I stopped by to visit my mom this past weekend and while I was there I raided her hallway closet where she keeps all her pet food, treats and supplies, like I do every single weekend in search of unapproved dog treats (unapproved by me of course) to toss out! This has become a standard procedure for us because my mom insists on buying her dogs the worst possible treats on the planet even after I’ve spent countless hours lecturing her about how she’s poisoning her dogs! Just the other month she bought this huge bag of treats that looked like pigs in a blanket from Petsmart that were made in China… need I say more? So ever since then I’ve become a treat nazi and rummage through the closet in search of crap that she really doesn’t need to be buying let alone feeding her dogs. During this weeks raid I found yet another bag of pigs in a blanket treats. This woman just never learns! I’m not against giving pets treats in fact I love them, they actually taste pretty good, a little bland and salty but they’re ok, I just hate the ones that have toxic chemicals in them. One chemical in particular that I see constantly on the back of pet food and treat ingredients is propylene glycol.
What Is Propylene Glycol?
Propylene Glycol is a moistening agent. It’s what manufacturing companies use to keep their food and treats soft and chewy. That’d be great if it weren’t for the fact that it comes from ethylene glycol also known as antifreeze (the stuff you put in your car) which is extremely toxic.
Why Is It So Dangerous?
Propylene Glycol is especially toxic in cats than it is in dogs causing a severe blood disease called Heinz Body anemia that essentially destroys the bodies’ red blood cells. It may not have the detrimental effects that it’s cousin ethylene glycol has but it is still toxic and feeding it in small amounts for a long period of time can eventually lead to health problems in your pet. I personally wouldn’t feed anything with this chemical to any of my pets and I wouldn’t recommend anyone else to do it either. Symptoms include:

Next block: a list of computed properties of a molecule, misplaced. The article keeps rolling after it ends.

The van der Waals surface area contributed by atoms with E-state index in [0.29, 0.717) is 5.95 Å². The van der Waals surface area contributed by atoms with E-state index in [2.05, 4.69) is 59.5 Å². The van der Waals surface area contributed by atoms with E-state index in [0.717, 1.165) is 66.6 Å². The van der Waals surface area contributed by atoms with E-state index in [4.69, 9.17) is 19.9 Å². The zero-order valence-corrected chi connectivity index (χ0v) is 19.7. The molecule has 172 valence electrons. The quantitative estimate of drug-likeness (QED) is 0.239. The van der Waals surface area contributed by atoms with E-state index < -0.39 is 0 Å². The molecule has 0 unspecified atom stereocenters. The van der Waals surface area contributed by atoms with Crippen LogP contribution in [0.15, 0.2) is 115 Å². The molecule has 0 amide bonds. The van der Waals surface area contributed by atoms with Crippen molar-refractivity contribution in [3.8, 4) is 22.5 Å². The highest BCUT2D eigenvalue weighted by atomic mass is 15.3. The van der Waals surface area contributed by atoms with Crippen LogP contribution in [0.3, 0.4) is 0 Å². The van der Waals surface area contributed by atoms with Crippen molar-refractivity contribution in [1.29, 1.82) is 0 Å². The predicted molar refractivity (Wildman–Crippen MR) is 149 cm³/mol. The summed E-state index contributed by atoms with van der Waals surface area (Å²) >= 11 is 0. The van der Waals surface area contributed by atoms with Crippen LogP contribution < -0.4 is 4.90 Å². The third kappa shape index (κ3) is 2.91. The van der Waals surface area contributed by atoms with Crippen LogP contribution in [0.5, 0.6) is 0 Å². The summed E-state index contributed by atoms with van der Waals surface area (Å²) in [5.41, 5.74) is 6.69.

- Loss of appetite
- Sudden weakness
- Skin discoloration
- Pale mucus membranes
- Dark colored urine
What You Can Do
If you notice your pet is showing any of the above symptoms take them to the vet immediately. If you’re like me and don’t want to read through the entire ingredients list on the back of pet food and treats (those things are like a mile long with words you can’t even pronounce most of the time) you can opt to: – Make your own food or treats at home – Buy food or treats from pet boutiques as opposed to big box stores (walmart, target, petsmart, etc.) – Never buy anything made in China Prevention is key when it comes to dealing with toxic chemicals so always be sure to keep any form of antifreeze away from your pets and clean up messes as soon as they happen. Don’t feed or buy foods that contain propylene glycol regardless of how “safe” manufacturing companies claim them to be, it’s better to be safe than sorry – your pet will thank you for it!